Articles Posted in the Conservation category

Namibia first to auction ivory stockpile

October 28, 2008
Posted in Conservation

The first of Southern Africa’s legal ivory auctions will be held today in Windhoek, Namibia. Willem Wijnstekers, the secretary-general of the Convention on International Trade in Endangered Species of Wild Fauna and Flora (Cites), which sanctioned the auction, is in Namibia to oversee the sale. The country will sell nine tonnes of ivory.

Japan and China have been approved as buyers. Mr Wijnstekers will hold talks with Chinese and Japanese authorities, as well as traders, on the details of how Cites will monitor the ivory on its arrival in those countries and thereafter, said Cites in a statement.

Cites has stipulated that the proceeds of the sales must be used exclusively for elephant conservation and community development programmes within or next to elephant ranges. “The revenues are expected to boost the countries’ capacity to conserve biodiversity, strengthen enforcement controls and contribute to the livelihoods of the rural people in Southern Africa. All this without affecting negatively African and Asian elephant populations,” said the organisation.

The next auction will be of Botswana’s 44 tonnes on October 31. Then follows Zimbabwe’s four tonnes and South Africa’s 51 tonnes next week.

In a BuaNews report, South African National Parks (SANParks) said the sale of South Africa’s stockpiled ivory will benefit elephant research, conservation and community development. “There is no argument that this money will go a long way towards enhancing conservation research, boosting our enforcement capabilities and helping communities who share land with elephants,” said David Mabunda, the SANParks CEO.

According to BuaNews, the money will also improve conservation through the employment of additional game rangers, obtaining more vehicles, erecting elephant-proof fences where needed and the purchasing of equipment.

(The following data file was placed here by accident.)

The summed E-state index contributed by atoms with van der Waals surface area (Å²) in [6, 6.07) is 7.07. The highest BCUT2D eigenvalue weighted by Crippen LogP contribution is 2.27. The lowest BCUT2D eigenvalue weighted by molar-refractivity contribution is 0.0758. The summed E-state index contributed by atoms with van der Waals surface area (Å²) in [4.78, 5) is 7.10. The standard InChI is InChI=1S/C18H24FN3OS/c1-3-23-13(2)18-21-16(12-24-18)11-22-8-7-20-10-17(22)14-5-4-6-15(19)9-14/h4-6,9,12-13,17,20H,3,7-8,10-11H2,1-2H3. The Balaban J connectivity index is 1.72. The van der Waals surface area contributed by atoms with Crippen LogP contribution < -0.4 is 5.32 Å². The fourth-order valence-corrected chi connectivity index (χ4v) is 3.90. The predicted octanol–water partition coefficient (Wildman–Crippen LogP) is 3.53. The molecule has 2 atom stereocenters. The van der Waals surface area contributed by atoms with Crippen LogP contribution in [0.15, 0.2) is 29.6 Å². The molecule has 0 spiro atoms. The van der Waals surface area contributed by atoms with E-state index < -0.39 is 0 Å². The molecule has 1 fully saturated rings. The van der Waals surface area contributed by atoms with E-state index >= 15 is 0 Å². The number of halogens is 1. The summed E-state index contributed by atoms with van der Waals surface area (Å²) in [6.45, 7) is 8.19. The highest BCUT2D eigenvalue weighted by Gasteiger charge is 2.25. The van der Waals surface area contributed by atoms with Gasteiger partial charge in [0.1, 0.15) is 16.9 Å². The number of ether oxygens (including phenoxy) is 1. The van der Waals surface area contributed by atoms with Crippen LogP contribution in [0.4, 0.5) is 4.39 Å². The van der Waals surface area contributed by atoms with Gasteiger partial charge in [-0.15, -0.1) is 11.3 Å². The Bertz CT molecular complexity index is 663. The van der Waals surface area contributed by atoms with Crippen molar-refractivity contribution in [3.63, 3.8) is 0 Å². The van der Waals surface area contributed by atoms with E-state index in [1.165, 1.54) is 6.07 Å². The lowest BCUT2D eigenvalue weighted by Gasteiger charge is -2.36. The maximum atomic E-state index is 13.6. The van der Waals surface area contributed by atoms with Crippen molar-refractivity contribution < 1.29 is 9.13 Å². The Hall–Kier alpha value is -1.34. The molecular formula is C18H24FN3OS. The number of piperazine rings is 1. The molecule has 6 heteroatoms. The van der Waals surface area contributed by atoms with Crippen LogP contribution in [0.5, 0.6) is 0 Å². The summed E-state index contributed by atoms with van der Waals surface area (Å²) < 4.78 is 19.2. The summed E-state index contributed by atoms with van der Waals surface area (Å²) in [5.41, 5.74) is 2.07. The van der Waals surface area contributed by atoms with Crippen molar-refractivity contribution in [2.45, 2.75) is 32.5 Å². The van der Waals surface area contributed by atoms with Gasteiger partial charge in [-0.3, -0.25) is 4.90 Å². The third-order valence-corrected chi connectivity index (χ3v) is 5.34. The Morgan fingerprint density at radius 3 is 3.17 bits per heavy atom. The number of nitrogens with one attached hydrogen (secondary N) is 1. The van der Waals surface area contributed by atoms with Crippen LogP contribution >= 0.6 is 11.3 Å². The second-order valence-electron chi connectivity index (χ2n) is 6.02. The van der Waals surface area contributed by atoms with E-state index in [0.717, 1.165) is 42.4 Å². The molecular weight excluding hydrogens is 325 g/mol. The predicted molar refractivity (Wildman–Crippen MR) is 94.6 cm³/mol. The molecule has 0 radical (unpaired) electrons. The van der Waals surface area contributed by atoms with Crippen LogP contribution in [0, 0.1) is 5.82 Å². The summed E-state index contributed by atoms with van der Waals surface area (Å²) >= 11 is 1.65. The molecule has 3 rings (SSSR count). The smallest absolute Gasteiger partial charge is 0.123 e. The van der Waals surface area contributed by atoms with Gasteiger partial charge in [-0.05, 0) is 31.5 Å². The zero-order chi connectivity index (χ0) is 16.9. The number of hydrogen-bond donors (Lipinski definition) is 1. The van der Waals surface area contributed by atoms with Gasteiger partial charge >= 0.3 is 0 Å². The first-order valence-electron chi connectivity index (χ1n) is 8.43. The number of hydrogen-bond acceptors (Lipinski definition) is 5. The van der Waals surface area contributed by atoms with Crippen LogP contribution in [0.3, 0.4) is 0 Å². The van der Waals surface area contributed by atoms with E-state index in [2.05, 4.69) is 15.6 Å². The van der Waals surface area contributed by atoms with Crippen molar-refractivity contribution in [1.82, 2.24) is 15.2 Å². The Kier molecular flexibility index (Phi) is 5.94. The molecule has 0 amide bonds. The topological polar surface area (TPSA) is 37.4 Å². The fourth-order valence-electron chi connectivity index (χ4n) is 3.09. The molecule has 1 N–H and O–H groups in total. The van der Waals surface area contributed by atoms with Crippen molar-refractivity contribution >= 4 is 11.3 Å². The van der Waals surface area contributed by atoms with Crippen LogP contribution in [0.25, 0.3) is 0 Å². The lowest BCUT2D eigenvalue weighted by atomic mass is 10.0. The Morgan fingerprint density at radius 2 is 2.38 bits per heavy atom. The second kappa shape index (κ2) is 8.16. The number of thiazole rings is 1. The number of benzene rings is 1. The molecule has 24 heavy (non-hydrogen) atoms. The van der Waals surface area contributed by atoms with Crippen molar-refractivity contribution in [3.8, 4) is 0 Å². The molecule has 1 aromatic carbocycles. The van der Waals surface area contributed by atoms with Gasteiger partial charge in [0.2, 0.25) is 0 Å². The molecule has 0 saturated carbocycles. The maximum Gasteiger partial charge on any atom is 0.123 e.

But some conservationists argue that legal ivory sales open the doors for laundering of illegal poached ivory. Although conservation efforts in southern and eastern Africa have been successful enough that elephants moved from vulnerable to near threatened on the latest IUCN Red List earlier this month, not all elephants in Africa are adequately protected from poaching, they argue.

The last legal sale was held in 1999, when Japan paid $5-million for almost 50 tonnes of stockpiled ivory. According to Traffic, a joint programme of the WWF and IUCN that monitors the trade in wildlife around the world, the illicit trade in ivory “declined over the next five years” after the 1999 one-off sale. “We hope a similar result is achieved this time,” Traffic said in a statement earlier this year.

In June, Dr Susan Lieberman, director of WWF International’s Species Programme, said: “The sight of ivory openly and illegally on sale in many African cities is likely to be a far more powerful encouragement to those contemplating poaching and smuggling, than a strictly controlled one-off sale. The only way to end elephant poaching is through an effective clampdown on illegal domestic ivory markets.”